everything from fertilizer and grass seed to golf carts and clothing that is sold through the pro shops. Vancouver-based Granite Golf even hopes to save money by transferring staff each winter from its Canadian properties to clubs in the southeastern United States.
For golfers, one of ClubLink’s attractions is the access members receive to other chain-owned courses. At the Kanata Golf & Country Club, just west of Ottawa, membership costs $15,000 up front plus as much as $2,195 a year, but for that price members are allowed to play for free at some of the firm’s other courses during certain hours. On average, ClubLink says its courses are operating at 75 per cent capacity—high enough, apparently, to allow the company to raise its fees. A joint membership at ClubLink’s GreyStone Golf Club, southwest of Toronto, now lists for $77,500, up from $22,000 in 1994.
Profits are also increasing. After a loss of $2.5 million in 1995,
the company earned $1.9 million in 1996, and analysts expect profits to exceed $13 million by 1999. “The concept is very sound,” said Dick Grimm, one of Canada’s leading golf authorities. “They have been acquiring some significant properties. I think they’ve turned the corner.”
Simmonds’ latest move is intended to lengthen the golf season. The company recently loaned $4 million to Greenville, S.C.-based Golf South, which operates 23 courses in the southeastern United
States, where thousands of Canadians spend all or part of the winter. ClubLink members will receive a discount on green fees at those courses. Moreover, Simmonds says the cash injection gives ClubLink an option to purchase 51 per cent of Golf South in the next three years.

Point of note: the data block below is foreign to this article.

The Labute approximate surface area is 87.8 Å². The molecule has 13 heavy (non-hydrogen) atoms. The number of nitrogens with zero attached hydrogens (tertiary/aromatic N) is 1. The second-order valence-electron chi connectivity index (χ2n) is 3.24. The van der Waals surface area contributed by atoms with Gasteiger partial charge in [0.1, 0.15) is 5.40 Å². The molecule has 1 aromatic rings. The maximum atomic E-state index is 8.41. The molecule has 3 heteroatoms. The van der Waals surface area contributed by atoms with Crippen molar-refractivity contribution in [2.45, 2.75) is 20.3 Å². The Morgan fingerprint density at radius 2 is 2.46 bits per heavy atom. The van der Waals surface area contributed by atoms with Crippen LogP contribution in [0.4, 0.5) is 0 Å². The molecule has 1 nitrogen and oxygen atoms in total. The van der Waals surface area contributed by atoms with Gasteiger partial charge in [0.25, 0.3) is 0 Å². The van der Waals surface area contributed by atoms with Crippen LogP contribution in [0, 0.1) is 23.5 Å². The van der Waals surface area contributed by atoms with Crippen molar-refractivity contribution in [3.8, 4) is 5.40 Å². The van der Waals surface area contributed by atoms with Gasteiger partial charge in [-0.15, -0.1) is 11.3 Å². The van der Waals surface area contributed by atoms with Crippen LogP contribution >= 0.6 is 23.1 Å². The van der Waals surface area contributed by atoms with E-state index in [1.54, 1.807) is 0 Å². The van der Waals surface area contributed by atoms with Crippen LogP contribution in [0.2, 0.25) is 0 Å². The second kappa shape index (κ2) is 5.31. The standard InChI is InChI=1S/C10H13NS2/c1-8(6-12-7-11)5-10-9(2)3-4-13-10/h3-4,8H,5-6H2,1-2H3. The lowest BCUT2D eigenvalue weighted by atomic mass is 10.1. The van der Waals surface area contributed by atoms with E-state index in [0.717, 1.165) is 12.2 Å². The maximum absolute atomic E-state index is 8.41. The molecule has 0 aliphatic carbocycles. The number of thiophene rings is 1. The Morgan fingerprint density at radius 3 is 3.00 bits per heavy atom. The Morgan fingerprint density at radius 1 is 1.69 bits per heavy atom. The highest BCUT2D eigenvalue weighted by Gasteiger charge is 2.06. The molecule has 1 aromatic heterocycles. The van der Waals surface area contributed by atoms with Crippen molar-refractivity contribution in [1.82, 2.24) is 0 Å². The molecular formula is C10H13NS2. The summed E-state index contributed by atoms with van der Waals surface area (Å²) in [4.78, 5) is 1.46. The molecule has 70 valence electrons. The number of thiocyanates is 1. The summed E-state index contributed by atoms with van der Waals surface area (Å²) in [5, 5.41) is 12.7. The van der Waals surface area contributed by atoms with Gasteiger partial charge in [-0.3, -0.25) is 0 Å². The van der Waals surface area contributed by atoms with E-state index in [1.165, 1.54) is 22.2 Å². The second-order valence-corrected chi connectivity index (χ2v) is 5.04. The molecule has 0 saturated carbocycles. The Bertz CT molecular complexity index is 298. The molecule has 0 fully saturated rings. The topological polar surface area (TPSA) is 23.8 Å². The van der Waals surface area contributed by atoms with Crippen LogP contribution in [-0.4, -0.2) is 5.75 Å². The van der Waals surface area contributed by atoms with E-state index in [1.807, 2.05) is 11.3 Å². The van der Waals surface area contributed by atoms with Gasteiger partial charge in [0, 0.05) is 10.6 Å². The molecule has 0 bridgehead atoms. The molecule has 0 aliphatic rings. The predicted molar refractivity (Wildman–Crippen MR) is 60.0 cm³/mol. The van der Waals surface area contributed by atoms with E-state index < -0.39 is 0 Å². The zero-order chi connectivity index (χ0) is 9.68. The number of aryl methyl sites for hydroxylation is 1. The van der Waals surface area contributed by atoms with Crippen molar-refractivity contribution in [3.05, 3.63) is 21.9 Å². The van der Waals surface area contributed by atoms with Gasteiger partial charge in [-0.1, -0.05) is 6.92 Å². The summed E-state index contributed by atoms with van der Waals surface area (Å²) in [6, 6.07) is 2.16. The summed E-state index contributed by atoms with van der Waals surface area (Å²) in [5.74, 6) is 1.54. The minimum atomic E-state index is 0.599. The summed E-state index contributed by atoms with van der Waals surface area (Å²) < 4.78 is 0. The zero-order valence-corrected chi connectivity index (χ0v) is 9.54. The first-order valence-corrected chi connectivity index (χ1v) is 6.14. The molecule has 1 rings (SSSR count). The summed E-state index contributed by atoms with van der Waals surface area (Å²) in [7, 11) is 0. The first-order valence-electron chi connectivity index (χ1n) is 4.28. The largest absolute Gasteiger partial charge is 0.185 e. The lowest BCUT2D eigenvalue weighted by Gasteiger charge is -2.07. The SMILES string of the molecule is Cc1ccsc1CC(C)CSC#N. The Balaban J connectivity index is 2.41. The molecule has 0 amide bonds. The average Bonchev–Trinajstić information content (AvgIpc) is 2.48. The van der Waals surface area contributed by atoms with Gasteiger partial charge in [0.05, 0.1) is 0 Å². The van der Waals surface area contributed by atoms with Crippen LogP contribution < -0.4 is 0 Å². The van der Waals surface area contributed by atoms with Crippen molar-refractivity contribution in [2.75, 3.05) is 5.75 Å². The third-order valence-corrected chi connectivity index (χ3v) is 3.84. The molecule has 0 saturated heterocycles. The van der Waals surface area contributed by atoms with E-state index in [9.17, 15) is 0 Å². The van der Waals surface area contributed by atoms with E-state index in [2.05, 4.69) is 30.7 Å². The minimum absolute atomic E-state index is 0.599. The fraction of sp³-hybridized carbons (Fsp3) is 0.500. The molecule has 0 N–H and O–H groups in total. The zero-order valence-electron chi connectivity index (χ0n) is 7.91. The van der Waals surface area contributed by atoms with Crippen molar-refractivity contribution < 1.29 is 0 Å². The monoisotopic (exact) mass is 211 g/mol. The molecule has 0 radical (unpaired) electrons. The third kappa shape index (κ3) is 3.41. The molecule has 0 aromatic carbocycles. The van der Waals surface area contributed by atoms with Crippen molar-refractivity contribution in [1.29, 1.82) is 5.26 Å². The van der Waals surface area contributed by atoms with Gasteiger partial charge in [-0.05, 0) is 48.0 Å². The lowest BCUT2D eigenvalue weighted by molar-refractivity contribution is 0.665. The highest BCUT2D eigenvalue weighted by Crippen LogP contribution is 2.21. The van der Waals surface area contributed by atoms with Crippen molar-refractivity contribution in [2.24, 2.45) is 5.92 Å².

ClubLink is also trying to boost revenues by renting its facilities to corporations and charities for fund-raising events. At about $35,000 a day, Simmonds says that King Valley is the most expensive course to rent in Canada. Meanwhile, the company has major condominium developments underway at The Lake Joseph Club in the Muskoka region of central Ontario, King Valley and the Emerald Hills club northeast of Toronto.
Simmonds’ strategy, however, is not without risk. Private, high-end golf courses are particularly susceptible to downturns in the economy, which can quickly undermine the value of a $75,000 membership. Partly for that reason, Granite Golf president Elliot Lewis said he plans to avoid the elite market altogether. Last month, Granite lined up financing from the Lone Star Opportunity Fund, a Dallas-based venture capital group, to underwrite the purchase of dozens of public golf courses across North America where golfers typically pay from $20 to $75 to play 18 holes.
Lewis says his company is now negotiating to purchase 32 clubs in Florida and intends to own or manage 150 courses in about five years. “We want to stay with affordable golf because it lessens the risk in a downturn,” Lewis says. “A lot of retirees are going to golf on the affordable golf courses, so we see that as a major bonus for us.”
While ClubLink and Granite chase existing golfers, Eaglequest of Vancouver is buying up driving ranges and golf centres in an attempt to make money from younger, less experienced players. Golf centres generally offer shorter golf courses and expert instruction to people who do not have time to play a full 18 holes. So far, Eaglequest has purchased 14 driving ranges and
golf centres in British Columbia, Washington and Texas. Eaglequest president Garnett says the firm hopes to have 100 by 1999. ‘We are going at full speed,” he says. ‘We had underestimated the potential for growth in the industry and the scope of the opportunity.”
As part of its growth strategy, Eaglequest recently hired Richard Zokol, a Canadian golfer who has spent 15 years on the PGA Tour, to be its education co-ordinator. Now, at the company’s state-of-theart facility in Coquitlam, B.C., customers can play a nine-hole course or practise driving golf balls under the watchful eye of an instructor. Like Simmonds and Lewis, Garnett believes the industry is just taking off. “The other side of the coin is Tiger Woods,” says Garnett, referring to the 21-year-old native of Cypress, Calif., who is golfing’s latest sensation. “He has opened up the whole market to the younger generation.” That should make the country’s golf courses even busier, and club owners even richer. □